Edu Guru Corner

Study Routine Secrets For Ambitious Students

What are the goals of the ideal daily schedules for students?



by Avni Tripathi

In my years as an exam success coach, I've seen countless examples of students' daily study schedules.

Most were excellent. A few were terrible. Almost all could have used some refinement.

Today, we'll examine the definitive manual for creating a genuinely outstanding study schedule.

Prepare to Side procrastination, STOP wasting so much time with a directionless, unintended schedule, and Expel those shame feelings about not finishing enough studying today. (Again.) You can read some UPSC motivational Quotes to get more info related to the study schedule.

What are the goals of the ideal daily schedules for students?

The optimal student daily schedule should highlight these three things:

  • Time for study: the hours you carve out to study

  • Energy is the fuel in the tank, therefore refrain from dozing off at your work.

  • Keeping you concentrated and mindful of the task.

You cannot do anything without time.

However, there are occasions when investing time will help you increase your energy or attention (for example, by sleeping or exercising) (e.g. by meditating).

Your ability to concentrate with more intensity and attention will increase as your energy levels rise, which will enable you to do more tasks in less time.

To have the most effective daily study schedule, you must have all three components correct.

How long can you study each day productively?

In the 6-8 weeks coming up to my final examinations, I worked for roughly 8-9 hours straight every day. This denotes the highest point.

For a short period of time, you can go beyond this threshold, but if you try to maintain the behavior for too long, your productivity per hour will drastically decrease. If you work long hours every day, you will eventually become exhausted and work slowly, producing the same (or worse!) quality work as if you worked shorter hours.


I wouldn't even advise setting an objective of 8 to 9 hours. That's a lot of work, and it might not be appropriate for you if you're in high school or taking a course with fewer demands. Depending on your situation, you could aim for 6 hours daily, 3 hours, or even only 1 or 2 hours.


Usually, students are unaware of this, but it's more crucial to focus on raising the caliber of your work than it is to worry about quantity. Learn about current, highly successful study techniques like spaced retrieval practice, and make every effort to establish environments that promote sustained concentration.

Where is the ideal location for studying?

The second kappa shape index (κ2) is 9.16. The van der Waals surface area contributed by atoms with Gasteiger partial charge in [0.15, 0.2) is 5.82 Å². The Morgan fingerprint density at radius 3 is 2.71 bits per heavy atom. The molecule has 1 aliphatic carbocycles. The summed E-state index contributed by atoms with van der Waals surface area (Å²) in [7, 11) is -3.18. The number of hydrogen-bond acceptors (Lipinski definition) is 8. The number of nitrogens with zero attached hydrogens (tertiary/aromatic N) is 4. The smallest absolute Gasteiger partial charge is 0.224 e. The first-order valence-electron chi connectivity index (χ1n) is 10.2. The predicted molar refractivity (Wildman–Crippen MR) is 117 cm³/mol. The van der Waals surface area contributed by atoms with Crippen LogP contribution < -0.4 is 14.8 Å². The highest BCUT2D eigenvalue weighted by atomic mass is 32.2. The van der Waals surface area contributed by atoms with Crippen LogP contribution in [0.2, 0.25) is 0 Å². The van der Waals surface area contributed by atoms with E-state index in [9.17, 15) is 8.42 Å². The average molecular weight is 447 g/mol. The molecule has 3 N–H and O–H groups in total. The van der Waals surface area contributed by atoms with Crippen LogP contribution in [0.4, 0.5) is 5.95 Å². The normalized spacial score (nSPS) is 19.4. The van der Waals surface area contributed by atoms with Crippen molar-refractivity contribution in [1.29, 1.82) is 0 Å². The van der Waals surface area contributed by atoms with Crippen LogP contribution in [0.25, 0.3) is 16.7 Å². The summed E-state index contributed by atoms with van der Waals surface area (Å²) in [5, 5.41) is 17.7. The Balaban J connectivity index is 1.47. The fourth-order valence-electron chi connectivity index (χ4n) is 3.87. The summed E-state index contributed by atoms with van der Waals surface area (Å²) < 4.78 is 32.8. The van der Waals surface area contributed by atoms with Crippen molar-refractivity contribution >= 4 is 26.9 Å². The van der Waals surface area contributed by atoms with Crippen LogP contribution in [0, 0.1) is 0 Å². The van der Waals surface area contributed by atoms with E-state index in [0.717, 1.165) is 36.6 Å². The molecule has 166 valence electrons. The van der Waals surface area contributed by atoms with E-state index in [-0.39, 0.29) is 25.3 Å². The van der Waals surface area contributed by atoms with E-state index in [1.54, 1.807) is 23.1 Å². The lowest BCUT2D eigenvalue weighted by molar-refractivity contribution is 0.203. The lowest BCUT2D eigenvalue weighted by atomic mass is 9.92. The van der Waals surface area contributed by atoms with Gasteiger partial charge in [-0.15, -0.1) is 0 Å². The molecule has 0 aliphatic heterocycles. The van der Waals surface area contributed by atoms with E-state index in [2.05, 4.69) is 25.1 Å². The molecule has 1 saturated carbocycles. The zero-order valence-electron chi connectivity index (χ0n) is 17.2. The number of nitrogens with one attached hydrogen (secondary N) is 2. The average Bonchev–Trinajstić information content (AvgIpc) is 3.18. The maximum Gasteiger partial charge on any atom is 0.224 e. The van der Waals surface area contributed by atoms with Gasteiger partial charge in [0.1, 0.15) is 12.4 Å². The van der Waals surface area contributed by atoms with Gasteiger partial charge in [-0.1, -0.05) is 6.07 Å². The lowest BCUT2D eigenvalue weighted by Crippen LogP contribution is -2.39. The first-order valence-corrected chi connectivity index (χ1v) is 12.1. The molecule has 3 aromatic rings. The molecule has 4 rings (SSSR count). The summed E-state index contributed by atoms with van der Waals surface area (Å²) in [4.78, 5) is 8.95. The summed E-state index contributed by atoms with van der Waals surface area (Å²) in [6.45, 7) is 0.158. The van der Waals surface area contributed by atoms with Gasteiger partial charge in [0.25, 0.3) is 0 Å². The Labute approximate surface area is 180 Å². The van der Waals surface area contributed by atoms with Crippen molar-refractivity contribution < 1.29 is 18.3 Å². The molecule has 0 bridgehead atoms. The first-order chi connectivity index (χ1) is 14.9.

Most likely, there were advantages besides productivity. A fascinating psychological phenomenon known as "context-dependent recall" basically states that learning new knowledge in a setting comparable to the one in which you'll need to recall it will make it simpler for you to do so!

Your memory is probably going to function better on test day if your study space feels like your exam room.


Perhaps your room at home or at the dorm, or perhaps a coffee shop. Just make sure the setting you select encourages your desire to learn rather than deters it.

An excellent study schedule example 

The whole daily plan I was employing seemed somewhat like this:


  • 7:30–8:00 a.m.: wake up, get refreshed, and get ready for the day.

  • 8:00–8:45 a.m.: Review what I learned yesterday

  • 8:45 to 9:15 a.m.: Breakfast

  • 9.15 – 12.00: Learning new material 

  • 12:45 to 1:45 PM: Lunch

  • 12.45 – 1.15 pm: Review and reply to emails

  • 1.15 to 1.30 p.m.: Tour the college gardens

  • 1.30 to 6.00 pm: New material study 

  • 6–7 p.m.: Dinner

  • 7 p.m. to 9 p.m.: Studying

  • 9.30 p.m.: Wind down routine and meditate before bed

  • 10.15: Sleep


Why it's crucial to take breaks when studying?

You will unquestionably need time in your life to relax and recharge if you intend to study diligently.

Breaks are essential for maintaining high energy levels over extended periods of time and preventing burnout.

  • Mini-breaks: five to ten minutes at the beginning of each hour. A little pause to get some water, go for a stroll, and chat briefly with a buddy in the break-out area. I observed other students who would repeatedly sit at their desks for two to three hours; after the third hour, it was impossible for them to maintain a high level of focus.

  • After eating, I would usually take a break to unwind before returning to work. A walk on the campus grounds, for instance, after lunch.

  • Time for leisure: extended periods of guilt-free alone or socialization time. These were valuable hours to rest and refuel as I had been training tirelessly the whole week.


It could feel like a waste of time to stay away from your books while taking breaks. However, taking study breaks will boost your total productivity since you'll be refueling your energy and returning to your job with renewed focus. Never taking a break will cause you to run out of energy and spiral out of control.


It is important to take breaks and keep exercising to keep your body fueled for deep training and focused sessions. 


Long story short, your study routine is more than a mere checklist of tasks you need to complete to ace your exam. It's the blueprint for a successful academic career. So, be thoughtful and strategic when planning one for yourself.

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